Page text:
Visitors to the international Pompeii exhibit currently running at the Orlando Science Center (OSC) will get to see frescos from the city buried under ash — as well as frescos made by first, second, and third graders living in neighborhoods around downtown Orlando.
Through the UCF Center for Research and Education in Arts, Technology, and Entertainment (CREATE)’s Extended Classroom Experience program, three classes from Lake Eola Charter School learned about the art and science of making frescos, a painting technique common in ancient Italy that involves plaster and pigment.
The new 10,000 square foot immersive exhibit at the OSC opened earlier this month and will wrap up in January 2021. “Pompeii: the Immortal City” provides a look at the archaeological site destroyed by the volcanic eruption of Mount Vesuvius in 79 AD. From interactive mechanical devices to artifacts from the time and an erupting volcano display, the exhibition captures the Roman life of and recreates it for today’s audiences. It is a must-see international exhibition with Orlando being its third and final stop in the US.
Each child created a tile out of plaster and hand painted it using powdered pigment. When the pigment is applied to wet plaster it binds and becomes part of the material. This helps frescos withstand the test of time.
“Art is science,” says CREATE STEAM instructor Chealsea Anagnoson. “You cannot separate them.”
The frescoes depict plants and animals similar to some of the frescos found in Pompeii. The tiles are exhibited in three separate frames, one for each participating class. The mezzo frescos are currently on display on the third floor of the OSC alongside original Pompeiian frescos.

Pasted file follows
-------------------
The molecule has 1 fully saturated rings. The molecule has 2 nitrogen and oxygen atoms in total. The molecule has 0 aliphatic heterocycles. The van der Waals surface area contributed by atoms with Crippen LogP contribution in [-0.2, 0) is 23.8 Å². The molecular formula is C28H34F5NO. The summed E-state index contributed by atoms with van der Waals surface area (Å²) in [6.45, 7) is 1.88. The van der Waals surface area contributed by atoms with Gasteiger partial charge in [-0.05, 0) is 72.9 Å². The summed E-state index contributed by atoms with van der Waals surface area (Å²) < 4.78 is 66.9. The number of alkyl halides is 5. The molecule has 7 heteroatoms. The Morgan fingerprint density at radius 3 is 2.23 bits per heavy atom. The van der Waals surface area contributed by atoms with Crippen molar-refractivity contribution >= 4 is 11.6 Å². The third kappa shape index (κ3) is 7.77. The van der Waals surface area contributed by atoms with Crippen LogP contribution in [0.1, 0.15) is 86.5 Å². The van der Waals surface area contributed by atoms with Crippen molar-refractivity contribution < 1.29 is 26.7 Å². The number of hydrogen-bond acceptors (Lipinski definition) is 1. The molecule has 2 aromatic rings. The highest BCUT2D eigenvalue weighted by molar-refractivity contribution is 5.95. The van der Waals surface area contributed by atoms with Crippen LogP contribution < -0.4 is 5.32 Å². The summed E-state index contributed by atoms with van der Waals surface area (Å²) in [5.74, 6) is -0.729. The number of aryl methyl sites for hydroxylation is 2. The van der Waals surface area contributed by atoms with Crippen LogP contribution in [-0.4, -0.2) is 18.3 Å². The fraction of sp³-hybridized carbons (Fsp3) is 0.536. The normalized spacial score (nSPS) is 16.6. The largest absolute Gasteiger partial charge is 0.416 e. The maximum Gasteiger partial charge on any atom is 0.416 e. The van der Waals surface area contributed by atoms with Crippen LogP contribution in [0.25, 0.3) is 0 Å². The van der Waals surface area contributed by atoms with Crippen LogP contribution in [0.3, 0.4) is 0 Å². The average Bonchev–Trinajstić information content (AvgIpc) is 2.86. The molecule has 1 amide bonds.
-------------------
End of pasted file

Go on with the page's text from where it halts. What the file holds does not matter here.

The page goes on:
UCF launched CREATE out of the university’s downtown campus to provide a space where science, technology, engineering, arts and mathematics (STEAM) become perceptible and understandable to K-12 students in the surrounding community. The center conducts multidisciplinary projects, and research-driven initiatives. CREATE’s affiliated faculty, students, and staff explore a myriad of educational research and creative topics while promoting community awareness.
The OSC provided UCF a grant to help local children make the connection between art and science.
“If you are creating an experiment, that is artistic design,” Anagnoson says. “If you are engineering something, that is designing. Design is art and requires the creative thinking and problem-solving skills that are learned in art classrooms.”
For example, in one of her classes at UCF CREATE, she gave students the opportunity to play archaeologist and dig up Pompeiian artifacts while making scientific observations about what they saw. They also had a group discussion in which they imagined what they might have left behind if they were a Roman citizen in Pompeii before designing and creating their own artifacts using a 3Doodler 3D printing pen.